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Rwanda celebrates jubilee year with 63 ordinations

The 100th anniversary of the first native Rwandan priest comes at a time when tensions between the Church and the government run high.

Rosaries hang among the personal possessions of genocide victims at a memorial inside the church in Ntarama, Rwanda, Aug. 6, 2010. (CNS photo/Finbarr O'Reilly, Reuters)

This year the Catholic Church in Rwanda is celebrating the 100th anniversary of the ordination of the country’s first local clergy. As they mark this anniversary, the Diocese of Kabgayi recently hosted the ordination to the priesthood of 63 deacons from nine dioceses and religious congregations in Rwanda. The new priests are appropriately nicknamed “Priests of the Gafuku Jubilee.”

In 1917, Baltazar Gafuku and Donat Reberaho were ordained priests by Bishop Joseph Hirth. This was only 12 years after the establishment of the first Catholic mission in Rwanda, at Kabgayi. By this time, Kabgayi had become the center of Catholicism in Rwanda, with 49 baptisms recorded in 1903, the printing of the first catechism in the local language in 1909, and arrival of the first nuns (the White Sisters) in 1914. By December of 1914, the first two Rwandan nuns had taken their vows. Five years later, Fathers Gafuku and Reberaho were entrusted with the Mission of Murunda, while Bishop Hirth ordained the third Rwandan priest, Father Joseph Bugondo.

Celebrations of the centenary of the Rwandan priesthood have been going on since 2015, and are set to officially close on October 7, the day Gafuku and Reberaho were ordained 100 years ago. Pilgrimages, retreats, symposiums, and even sporting events have been held in commemoration throughout Rwanda, where more than 50 percent of the population is Catholic.

These celebrations are being held against the backdrop of tensions between the Church and the Rwandan government. At the conclusion of the Holy Year of Mercy in November 2016, the Rwandan bishops published an apology letter that was read at all parishes that addressed the role of the Church in the 1994 Rwandan genocide, in which hundreds of thousands of Rwandans were killed and many more were displaced. A section of the apology letter reads, “We apologize for all the wars that have occurred in this country. Forgive us for the crimes committed by priests and nuns and church leadership that promoted ethnic division and hate.” However, the chair of the bishops’ conference, Bishop Philippe Rukamba, later clarified that the Church as an institution had played no role in the genocide, and the apology, therefore, was in the name of individuals and not the Church. This attracted a quick rejoinder from the Rwandan government, which termed the apology insufficient and demanded another apology from the Vatican.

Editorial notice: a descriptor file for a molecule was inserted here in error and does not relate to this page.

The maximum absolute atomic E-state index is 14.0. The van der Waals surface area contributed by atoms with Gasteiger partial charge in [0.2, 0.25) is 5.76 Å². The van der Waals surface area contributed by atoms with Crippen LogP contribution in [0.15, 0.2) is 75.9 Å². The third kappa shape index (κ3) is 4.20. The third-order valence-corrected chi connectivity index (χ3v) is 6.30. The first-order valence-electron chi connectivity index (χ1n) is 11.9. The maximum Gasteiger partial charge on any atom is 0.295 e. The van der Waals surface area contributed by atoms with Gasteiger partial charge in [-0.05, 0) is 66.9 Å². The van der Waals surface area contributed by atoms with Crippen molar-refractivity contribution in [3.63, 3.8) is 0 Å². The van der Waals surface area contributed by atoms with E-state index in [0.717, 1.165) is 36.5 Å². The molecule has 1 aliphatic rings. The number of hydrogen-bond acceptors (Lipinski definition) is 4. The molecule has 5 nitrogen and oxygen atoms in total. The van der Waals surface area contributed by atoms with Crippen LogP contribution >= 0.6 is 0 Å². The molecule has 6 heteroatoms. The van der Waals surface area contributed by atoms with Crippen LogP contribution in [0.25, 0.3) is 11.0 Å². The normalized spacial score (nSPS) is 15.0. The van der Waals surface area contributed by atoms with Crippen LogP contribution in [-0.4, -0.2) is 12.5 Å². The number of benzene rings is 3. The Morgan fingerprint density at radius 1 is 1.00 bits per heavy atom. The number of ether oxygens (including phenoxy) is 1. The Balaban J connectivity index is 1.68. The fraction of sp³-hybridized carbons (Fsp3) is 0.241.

In March, Pope Francis met with Rwanda’s President Paul Kagame at the Vatican. The Holy See Press Office described the encounter between the two leaders as cordial, and offered details on an apology from Pope Francis for the role members of the Church played in the genocide. “Evoking the gesture of Pope St. John Paul II during the Great Jubilee of the Year 2000, [Pope Francis] implored anew God’s forgiveness for the sins and failings of the Church and its members, among whom [were] priests, and religious men and women who succumbed to hatred and violence, betraying their own evangelical mission,” according to the Holy See Press Office.

A statement from Rwanda’s Foreign Office gave an interesting perspective on the meeting. “Well before 1994, Catholic institutions and missions, together with the colonial administration, played a decisive role in dividing Rwandans and laying the intellectual foundation for genocide ideology,” said the statement from Foreign Minister Louise Mushikiwabo. According to Mushikiwabo, even today, “genocide denial and trivialization continue to flourish in certain groups within the Church and genocide suspects have been shielded from justice within Catholic institutions.”

The anniversary of the Rwandan priesthood might offer the opportunity for deeper reflection on the role that the clergy can and should play in the complex reconciliation process in Rwanda. During their ad limina visit, Pope Francis urged the Rwandan bishops to remain steadfast in their mission of peace and of healing of the wounds left by genocide. “To pardon the offences and bring about sincere reconciliation, which might seem impossible to human eyes after so much suffering, are nevertheless a gift that it is possible to receive from Christ, through a life of faith and prayer, even though the road may be long and demand patience, mutual respect, and dialogue,” the Holy Father said.

In his message proclaiming a Year for Priests in 2009, Pope Benedict XVI reminded priests: “Christ is counting on you. In the footsteps of the Curé of Ars, let yourselves be enthralled by him. In this way you too will be, for the world in our time, heralds of hope, reconciliation, and peace!” For the 63 new “Priests of the Gafuku Jubilee,” the message is particularly relevant.

About Allen Ottaro 25 Articles
Allen Ottaro lives in Nairobi, Kenya, where he is a parishioner at St. Paul’s Catholic University Chapel in the Archdiocese of Nairobi. He is a co-founder of the Catholic Youth Network for Environmental Sustainability in Africa, and is the former national coordinator of MAGIS Kenya.

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